born November 19, 1942
Gary Ackerman is a prominent American politician, a Democratic U.S. Representative from New York from 1983 to 2013, the initiator of multiple laws that have played an important part in the shaping of the modern-day America.
Gary Leonard Ackerman was born in Brooklyn, New York, into the family of Eva and Max Ackerman, children of Jewish immigrants who came to America in the beginning of the last century from the Kingdom of Poland, then part of the Russian Empire, and from Russia proper.
His political career started in a very uncommon way. After graduating from the Queens College in 1965, he decided to dedicate his life to teaching and became a teacher at a public school. In 1969, after the birth of his first of three children from Rita Ackerman, he tried to get an unpaid paternity leave from the NYC Board of Education, but was denied, since at the time only women could go on a childcare leave. Ackerman sued the Board and eventually won, in the process creating the basis for the Family and Medical Leave Act of 1993 and jumpstarting his political career in the process. Symbolically, when he was already a U.S. Representative, his signature went onto the very document!
And in 1970 he made a difficult decision to leave teaching, and started a weekly newspaper called The Flushing Tribune and later - Queens Tribune. Ackerman became a member of the New York State Senate in 1979, serving for three terms - until 1983, when he was elected to the United States House of Representatives. He represented the central Queens area until 1992. In addition, Ackerman was the Congressional delegate to the United Nations.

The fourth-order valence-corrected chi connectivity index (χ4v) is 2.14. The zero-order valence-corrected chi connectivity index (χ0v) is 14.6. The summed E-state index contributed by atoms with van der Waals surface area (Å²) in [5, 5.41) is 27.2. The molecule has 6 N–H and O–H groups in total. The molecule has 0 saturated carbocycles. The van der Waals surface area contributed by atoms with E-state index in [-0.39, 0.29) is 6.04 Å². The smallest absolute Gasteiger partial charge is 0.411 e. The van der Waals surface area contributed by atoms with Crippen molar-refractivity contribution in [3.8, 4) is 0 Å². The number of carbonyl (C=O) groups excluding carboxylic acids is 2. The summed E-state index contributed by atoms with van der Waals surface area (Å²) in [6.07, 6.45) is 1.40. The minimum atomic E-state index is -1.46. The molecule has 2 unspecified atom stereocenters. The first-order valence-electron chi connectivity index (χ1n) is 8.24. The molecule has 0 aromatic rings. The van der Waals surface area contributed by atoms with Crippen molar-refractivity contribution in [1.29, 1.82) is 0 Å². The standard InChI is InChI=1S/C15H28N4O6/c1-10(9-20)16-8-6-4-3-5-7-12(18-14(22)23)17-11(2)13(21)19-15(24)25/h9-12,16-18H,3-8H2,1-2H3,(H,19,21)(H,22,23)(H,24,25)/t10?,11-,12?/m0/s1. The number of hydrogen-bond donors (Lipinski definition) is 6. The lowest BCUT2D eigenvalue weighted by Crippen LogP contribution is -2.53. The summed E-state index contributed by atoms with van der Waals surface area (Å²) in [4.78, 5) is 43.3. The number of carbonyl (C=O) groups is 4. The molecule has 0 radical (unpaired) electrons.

Ackerman was well known for his peculiar style (he wears a white carnation boutonnière every day) and his lifestyle preferences – while in Washington, he lives with his wife Rita on a houseboat named The Unsinkable II.
Ackerman's personal legislative achievements are numerous and can be envied by many a Congressman. One of them was the far-sighted ban on selling the meat of downed animals in supermarkets and restaurants – the ban which was at first denied but then hurriedly enacted by the President after the Mad Cow disease scare of 2003. Then there was the first ever federal ban of use of handheld cell phones while driving, the much debated consumer protection measure requiring banks and financial companies to notify consumers when negative information is placed on their credit reports, as well as the law enacted after the Enron and WorldCom scandals and prohibiting accounting firms from consulting for the companies they audit.
He was also very active on political issues, including sponsoring the law requiring then-president George W. Bush to impose sanctions against the Palestinian Authority for not complying with peace agreements with the U.S. and Israel, and becoming the first person since the Korean War to cross the DMZ (Demilitarized Zone) while on a visit to North and South Korea, as well as forcing the German government to establish a US$110 million fund to compensate 18,000 Holocaust survivors and to investigate 3,300 former Nazi soldiers now living in the U.S. for war crimes.
The congressman ended his political career in 2013, when he decided not to run for another term.
Ackerman, Gary L. (January 2, 2013). "My Last Day in Congress". The New York Times
The Center for Media and Democracy